Many interesting tidbits were offered during Sir John's talk. I would have loved the opportunity to get into any one of them a bit more, but I still left with some good food for thought.
After opening with the suggestion that post-secondary education is facing turbulent times, Sir John shared some interesting stats about the students taking online courses these days. Apparently they are generally older than traditional undergraduates, paying more to study, working at the same time, and often immigrants. Based on all this, they want to have their existing skills recognized, and they want credit courses.
Another interesting point: we tend to think that digital natives will be the ones who embrace online learning the most, but in fact, not only did the older crowd answer the survey more often, but there is no evidence of a divide between them and the younger students when it comes to technology.
So online education won't lock out any particular generation, and it can address many needs of students from all walks of life. It is difficult to achieve wider access, higher quality, and lower cost at the same time when it comes to post-secondary education, but technology makes it possible.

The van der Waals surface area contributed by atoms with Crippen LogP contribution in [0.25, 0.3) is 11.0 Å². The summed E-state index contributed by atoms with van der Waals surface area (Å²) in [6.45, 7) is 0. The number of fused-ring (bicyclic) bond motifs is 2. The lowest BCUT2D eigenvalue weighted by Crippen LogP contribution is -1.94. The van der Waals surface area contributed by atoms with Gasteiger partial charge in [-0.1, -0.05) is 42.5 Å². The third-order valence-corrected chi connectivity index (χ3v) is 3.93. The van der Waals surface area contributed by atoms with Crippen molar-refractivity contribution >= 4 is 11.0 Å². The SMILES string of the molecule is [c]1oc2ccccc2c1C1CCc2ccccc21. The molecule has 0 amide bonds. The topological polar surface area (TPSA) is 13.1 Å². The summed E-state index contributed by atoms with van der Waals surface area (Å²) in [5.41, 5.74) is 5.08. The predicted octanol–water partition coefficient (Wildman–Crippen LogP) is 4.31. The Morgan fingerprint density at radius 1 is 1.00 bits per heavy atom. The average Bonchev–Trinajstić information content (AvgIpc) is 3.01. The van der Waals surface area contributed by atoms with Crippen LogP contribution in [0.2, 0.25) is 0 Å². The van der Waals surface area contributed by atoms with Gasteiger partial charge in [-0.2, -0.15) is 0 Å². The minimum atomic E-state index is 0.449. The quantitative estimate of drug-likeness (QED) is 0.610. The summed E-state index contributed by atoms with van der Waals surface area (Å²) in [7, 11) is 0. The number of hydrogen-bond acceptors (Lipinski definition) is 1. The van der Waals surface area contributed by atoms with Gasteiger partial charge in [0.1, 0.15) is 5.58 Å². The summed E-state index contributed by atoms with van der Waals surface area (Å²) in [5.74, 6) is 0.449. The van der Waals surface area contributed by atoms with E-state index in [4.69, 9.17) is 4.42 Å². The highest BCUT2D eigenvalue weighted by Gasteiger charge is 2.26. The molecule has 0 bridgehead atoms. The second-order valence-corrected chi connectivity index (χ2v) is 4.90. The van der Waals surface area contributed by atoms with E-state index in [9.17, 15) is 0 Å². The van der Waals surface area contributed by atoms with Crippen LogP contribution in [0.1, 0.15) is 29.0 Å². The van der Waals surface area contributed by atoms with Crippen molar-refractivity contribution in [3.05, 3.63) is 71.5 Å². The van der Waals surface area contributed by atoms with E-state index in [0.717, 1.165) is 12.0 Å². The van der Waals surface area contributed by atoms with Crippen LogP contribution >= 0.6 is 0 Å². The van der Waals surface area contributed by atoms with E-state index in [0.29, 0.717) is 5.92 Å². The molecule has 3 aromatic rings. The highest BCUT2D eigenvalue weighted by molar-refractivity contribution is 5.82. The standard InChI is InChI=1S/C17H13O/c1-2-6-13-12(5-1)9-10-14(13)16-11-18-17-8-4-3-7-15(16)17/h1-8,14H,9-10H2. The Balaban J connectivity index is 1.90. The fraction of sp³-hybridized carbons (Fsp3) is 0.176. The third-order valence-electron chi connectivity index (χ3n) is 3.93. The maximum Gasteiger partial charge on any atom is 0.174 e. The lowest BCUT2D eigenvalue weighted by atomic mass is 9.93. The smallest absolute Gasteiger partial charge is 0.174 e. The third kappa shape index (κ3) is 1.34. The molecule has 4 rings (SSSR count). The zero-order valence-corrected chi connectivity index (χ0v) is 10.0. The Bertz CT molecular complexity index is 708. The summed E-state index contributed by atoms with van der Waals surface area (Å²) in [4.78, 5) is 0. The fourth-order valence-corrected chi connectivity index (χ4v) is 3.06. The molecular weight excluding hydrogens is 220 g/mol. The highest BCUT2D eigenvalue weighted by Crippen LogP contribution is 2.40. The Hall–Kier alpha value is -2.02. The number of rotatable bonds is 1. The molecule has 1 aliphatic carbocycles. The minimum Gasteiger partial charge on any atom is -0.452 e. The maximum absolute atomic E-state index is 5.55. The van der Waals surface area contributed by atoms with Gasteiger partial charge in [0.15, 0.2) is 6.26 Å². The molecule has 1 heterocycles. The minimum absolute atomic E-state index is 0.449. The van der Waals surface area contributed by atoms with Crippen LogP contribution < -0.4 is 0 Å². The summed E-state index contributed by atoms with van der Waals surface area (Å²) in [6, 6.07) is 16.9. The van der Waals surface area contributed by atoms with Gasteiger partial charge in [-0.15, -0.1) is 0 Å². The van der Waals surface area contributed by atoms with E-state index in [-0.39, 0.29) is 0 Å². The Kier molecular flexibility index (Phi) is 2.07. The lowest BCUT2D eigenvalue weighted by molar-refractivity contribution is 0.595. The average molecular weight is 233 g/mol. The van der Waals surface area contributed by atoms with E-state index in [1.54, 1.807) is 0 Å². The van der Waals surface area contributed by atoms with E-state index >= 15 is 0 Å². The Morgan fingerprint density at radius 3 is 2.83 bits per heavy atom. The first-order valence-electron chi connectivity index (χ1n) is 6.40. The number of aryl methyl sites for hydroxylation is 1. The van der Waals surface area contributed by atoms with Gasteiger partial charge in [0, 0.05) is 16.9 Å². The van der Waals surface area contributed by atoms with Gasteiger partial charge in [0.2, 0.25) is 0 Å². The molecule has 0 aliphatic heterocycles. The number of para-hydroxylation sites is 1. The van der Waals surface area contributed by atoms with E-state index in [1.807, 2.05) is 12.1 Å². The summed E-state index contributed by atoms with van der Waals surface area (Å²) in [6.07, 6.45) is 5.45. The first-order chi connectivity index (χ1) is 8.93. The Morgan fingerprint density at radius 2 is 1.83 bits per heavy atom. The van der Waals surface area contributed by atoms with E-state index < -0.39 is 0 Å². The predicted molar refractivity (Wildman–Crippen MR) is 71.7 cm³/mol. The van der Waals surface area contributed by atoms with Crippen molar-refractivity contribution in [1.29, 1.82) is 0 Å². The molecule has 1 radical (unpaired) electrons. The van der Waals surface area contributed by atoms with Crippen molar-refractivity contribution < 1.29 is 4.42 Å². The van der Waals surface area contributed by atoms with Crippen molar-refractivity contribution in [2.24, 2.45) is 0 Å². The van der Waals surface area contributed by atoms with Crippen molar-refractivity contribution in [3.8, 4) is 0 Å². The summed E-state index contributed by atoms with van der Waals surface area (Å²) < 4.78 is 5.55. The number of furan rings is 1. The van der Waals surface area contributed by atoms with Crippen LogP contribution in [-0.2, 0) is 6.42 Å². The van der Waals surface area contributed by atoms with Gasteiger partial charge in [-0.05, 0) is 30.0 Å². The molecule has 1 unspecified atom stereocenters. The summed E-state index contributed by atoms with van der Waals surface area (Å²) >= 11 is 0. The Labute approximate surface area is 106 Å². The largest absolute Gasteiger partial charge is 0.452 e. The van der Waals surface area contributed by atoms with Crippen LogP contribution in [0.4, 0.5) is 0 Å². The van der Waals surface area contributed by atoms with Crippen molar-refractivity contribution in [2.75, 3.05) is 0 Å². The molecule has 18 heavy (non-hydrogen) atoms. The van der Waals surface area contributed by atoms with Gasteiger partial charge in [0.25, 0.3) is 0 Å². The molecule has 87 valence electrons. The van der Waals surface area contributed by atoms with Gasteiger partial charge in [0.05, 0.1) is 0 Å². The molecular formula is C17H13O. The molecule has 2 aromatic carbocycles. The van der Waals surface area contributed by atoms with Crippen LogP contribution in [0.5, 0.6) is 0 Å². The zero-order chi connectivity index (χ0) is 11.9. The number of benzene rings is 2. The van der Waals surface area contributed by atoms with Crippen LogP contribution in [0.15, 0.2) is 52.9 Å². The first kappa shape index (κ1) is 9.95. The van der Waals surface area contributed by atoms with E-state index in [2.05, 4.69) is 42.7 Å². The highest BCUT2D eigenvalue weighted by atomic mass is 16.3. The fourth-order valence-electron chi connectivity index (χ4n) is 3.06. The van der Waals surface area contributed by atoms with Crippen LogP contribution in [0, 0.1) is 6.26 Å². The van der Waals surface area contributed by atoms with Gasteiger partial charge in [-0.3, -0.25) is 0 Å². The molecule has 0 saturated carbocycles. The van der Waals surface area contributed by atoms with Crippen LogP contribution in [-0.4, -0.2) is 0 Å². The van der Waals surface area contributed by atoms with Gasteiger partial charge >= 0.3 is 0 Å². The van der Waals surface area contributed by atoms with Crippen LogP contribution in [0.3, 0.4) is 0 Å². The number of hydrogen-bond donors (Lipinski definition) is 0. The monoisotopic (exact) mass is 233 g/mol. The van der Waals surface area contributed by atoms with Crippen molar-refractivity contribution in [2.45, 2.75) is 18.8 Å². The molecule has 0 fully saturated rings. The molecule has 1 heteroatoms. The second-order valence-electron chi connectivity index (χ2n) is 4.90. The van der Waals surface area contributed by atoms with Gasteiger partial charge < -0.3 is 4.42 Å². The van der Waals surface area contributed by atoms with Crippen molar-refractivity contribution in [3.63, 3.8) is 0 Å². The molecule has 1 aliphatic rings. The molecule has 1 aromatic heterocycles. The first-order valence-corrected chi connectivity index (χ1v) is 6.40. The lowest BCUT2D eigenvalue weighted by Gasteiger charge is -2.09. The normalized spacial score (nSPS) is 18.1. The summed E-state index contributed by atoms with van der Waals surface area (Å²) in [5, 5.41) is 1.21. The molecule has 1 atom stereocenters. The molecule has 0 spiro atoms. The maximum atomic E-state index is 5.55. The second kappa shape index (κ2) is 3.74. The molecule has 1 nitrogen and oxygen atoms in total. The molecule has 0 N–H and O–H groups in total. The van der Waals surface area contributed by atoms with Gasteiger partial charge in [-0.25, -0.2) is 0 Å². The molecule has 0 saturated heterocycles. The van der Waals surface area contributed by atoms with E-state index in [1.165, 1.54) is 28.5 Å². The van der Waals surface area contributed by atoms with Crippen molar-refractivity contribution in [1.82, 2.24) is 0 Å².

Some tidbits from the talk:
- MOOCs: these are technically not higher education, as they lack accreditation in general; the explosion seems to have more to do with the herd instinct than anything else (Mark Guzdial would probably be onside with a lot of what was said about MOOCs)
- You can't ignore any of these three key components: study materials, student support, and logistics/administration
- Institutions need to expect blended learning to evolve; what sort of flexibility will be required? Will campus buildings need to be refurbished for new purposes?
- British Columbia was the first province to offer free, online open textbooks for the 40 most popular post-secondary courses (some of our profs here at Carleton are making their own open access books, too, such as Pat Morin and his data structures book)
- Student assessment is fundamental to the learning process, and contrary to popular belief, you can actually be more creative with it in online environments
- Contact North (who hosted this talk) recently published A Guide To Quality in Online Education, which looks like a worthwhile read